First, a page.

Kinetic typography


Mid term

1. Describe 5 great moments in print history

1455 Gutenberg’s Bible (Germany): print becomes a manufacturing process
1798 invention of lithography (Germany)
1879 invention of gravure (Austria)
1885 first commercial halftone illustration in a newspaper (New York City)
1886 Linotype: first successful automated typesetting machine (New York City)
1893 first color-separated and screened halftone image (Philadelphia)

2. What is font, definition, family, serif, sans serif, decorative and display fonts

    Definition: In typography, a font is traditionally defined as a quantity of sorts composing a complete character set of a single size and style of a particular typeface. For example, the complete set of all the characters for “9-point Bulmer” is called a font, and the “10-point Bulmer” would be another separate font, but part of the same font family, whereas “9-point Bulmer boldface” would be another font in a different font family of the same typeface. One individual font character might be referred to as a “piece of font” or a “piece of type”.

   Family: A set of fonts all with the same typeface, but with different sizes, weights and slants.

   Serif: In typography, serifs are semi-structural details on the ends of some of the strokes that make up letters and symbols. A typeface with serifs is called a serif typeface. Serif typefaces as “Roman”.

   Sans Serif: A typeface without serifs is called sans serif or sans-serif, from the French sans, meaning “without”. Some typography sources refer to sans-serif typefaces as “Grotesque” (in German “grotesk”) or “Gothic”,

   Display fonts: The use of type at large sizes, perhaps 30 points or larger. Some typefaces are considered useful solely at display sizes, and hence are known as display faces. For typefaces used across a wide range of sizes, in the days of metal type, each size was cut individually, or even if pantographically scaled would often have adjustments made to the design for larger or smaller sizes, making a “display” face have distinct differences.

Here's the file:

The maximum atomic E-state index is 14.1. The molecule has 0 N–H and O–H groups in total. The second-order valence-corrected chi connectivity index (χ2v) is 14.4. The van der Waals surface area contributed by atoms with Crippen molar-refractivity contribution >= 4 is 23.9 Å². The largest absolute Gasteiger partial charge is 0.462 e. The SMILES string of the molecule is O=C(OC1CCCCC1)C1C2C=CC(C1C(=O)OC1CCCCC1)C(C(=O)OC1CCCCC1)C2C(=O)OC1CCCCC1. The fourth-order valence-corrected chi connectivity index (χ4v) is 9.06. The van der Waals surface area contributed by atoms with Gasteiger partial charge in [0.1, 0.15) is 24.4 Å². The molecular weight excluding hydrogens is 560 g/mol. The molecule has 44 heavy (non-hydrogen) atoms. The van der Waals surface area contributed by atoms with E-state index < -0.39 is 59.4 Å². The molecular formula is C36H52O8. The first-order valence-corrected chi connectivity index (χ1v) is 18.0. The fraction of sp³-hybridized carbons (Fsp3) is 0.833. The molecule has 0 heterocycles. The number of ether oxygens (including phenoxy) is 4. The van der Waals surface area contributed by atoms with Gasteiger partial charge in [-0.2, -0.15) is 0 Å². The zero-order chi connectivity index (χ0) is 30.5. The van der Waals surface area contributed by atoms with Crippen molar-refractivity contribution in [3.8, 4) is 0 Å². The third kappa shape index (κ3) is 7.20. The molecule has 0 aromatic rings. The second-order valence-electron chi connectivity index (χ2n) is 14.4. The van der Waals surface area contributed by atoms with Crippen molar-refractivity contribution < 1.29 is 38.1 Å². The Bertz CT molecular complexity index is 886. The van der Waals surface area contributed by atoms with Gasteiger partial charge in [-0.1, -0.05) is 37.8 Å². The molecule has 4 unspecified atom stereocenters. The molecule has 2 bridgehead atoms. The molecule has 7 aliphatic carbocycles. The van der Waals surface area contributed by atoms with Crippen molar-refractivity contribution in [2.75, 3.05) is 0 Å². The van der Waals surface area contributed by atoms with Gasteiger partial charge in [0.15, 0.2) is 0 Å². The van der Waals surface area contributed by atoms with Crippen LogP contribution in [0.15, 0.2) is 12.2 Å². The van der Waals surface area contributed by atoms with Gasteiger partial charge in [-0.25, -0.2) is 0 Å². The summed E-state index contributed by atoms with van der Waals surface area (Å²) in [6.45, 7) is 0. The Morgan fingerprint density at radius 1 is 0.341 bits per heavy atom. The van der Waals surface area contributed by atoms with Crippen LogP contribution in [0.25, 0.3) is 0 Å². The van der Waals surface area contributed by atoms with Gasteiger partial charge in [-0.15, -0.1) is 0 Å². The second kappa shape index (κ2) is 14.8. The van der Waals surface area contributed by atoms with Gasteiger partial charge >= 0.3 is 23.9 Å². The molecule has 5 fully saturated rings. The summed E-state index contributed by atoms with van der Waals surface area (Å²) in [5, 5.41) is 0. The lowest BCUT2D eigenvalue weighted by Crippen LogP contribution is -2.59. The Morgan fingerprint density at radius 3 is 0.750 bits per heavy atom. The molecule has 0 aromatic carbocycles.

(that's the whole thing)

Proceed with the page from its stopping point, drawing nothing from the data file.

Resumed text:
Decorative fonts: The principal aim of decorative font, while displaying something on screen or with the help of any printing device, can be accurately and unmistakably derived from its name. It definitely serves to decorate, embellish, and beautify a text. With the help of decorative fonts any informal passage can become more reader-friendly: it will quickly capture attention of the readers and make a text easier to perceive, unusual, and fascinating.

3. Describe Great moments in print history 2.

1906 “accidental” invention of the offset lithographic press
1930 first four-color offset lithographic press
1948 first public demonstration of Xerography
1954 first commercial “cold type” phototypesetting machine